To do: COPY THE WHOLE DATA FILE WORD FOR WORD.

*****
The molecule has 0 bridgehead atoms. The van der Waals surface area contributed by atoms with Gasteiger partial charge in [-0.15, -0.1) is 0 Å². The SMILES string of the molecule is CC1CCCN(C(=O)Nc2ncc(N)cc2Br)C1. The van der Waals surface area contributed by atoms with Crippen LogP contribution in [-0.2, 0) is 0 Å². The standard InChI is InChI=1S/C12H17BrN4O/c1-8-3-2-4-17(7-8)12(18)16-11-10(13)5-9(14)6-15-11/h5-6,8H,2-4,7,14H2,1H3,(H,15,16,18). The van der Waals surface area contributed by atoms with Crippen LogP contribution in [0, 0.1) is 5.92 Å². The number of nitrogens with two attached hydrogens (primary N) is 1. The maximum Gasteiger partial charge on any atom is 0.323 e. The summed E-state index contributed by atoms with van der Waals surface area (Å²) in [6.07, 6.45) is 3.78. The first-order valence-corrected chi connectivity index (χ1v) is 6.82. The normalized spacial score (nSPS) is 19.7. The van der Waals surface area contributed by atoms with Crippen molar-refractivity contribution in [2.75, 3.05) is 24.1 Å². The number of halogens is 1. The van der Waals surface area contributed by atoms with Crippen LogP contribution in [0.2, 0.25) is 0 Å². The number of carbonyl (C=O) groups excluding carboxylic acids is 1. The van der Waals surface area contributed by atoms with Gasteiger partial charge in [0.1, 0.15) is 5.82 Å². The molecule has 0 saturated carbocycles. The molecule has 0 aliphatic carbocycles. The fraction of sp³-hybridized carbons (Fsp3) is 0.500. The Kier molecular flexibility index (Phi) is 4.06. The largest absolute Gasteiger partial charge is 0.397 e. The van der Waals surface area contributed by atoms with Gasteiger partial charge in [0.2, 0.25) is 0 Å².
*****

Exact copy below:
The molecule has 0 bridgehead atoms. The van der Waals surface area contributed by atoms with Gasteiger partial charge in [-0.15, -0.1) is 0 Å². The SMILES string of the molecule is CC1CCCN(C(=O)Nc2ncc(N)cc2Br)C1. The van der Waals surface area contributed by atoms with Crippen LogP contribution in [-0.2, 0) is 0 Å². The standard InChI is InChI=1S/C12H17BrN4O/c1-8-3-2-4-17(7-8)12(18)16-11-10(13)5-9(14)6-15-11/h5-6,8H,2-4,7,14H2,1H3,(H,15,16,18). The van der Waals surface area contributed by atoms with Crippen LogP contribution in [0, 0.1) is 5.92 Å². The number of nitrogens with two attached hydrogens (primary N) is 1. The maximum Gasteiger partial charge on any atom is 0.323 e. The summed E-state index contributed by atoms with van der Waals surface area (Å²) in [6.07, 6.45) is 3.78. The first-order valence-corrected chi connectivity index (χ1v) is 6.82. The normalized spacial score (nSPS) is 19.7. The van der Waals surface area contributed by atoms with Crippen molar-refractivity contribution in [2.75, 3.05) is 24.1 Å². The number of halogens is 1. The van der Waals surface area contributed by atoms with Crippen LogP contribution in [0.2, 0.25) is 0 Å². The number of carbonyl (C=O) groups excluding carboxylic acids is 1. The van der Waals surface area contributed by atoms with Gasteiger partial charge in [0.1, 0.15) is 5.82 Å². The molecule has 0 saturated carbocycles. The molecule has 0 aliphatic carbocycles. The fraction of sp³-hybridized carbons (Fsp3) is 0.500. The Kier molecular flexibility index (Phi) is 4.06. The largest absolute Gasteiger partial charge is 0.397 e. The van der Waals surface area contributed by atoms with Gasteiger partial charge in [0.2, 0.25) is 0 Å².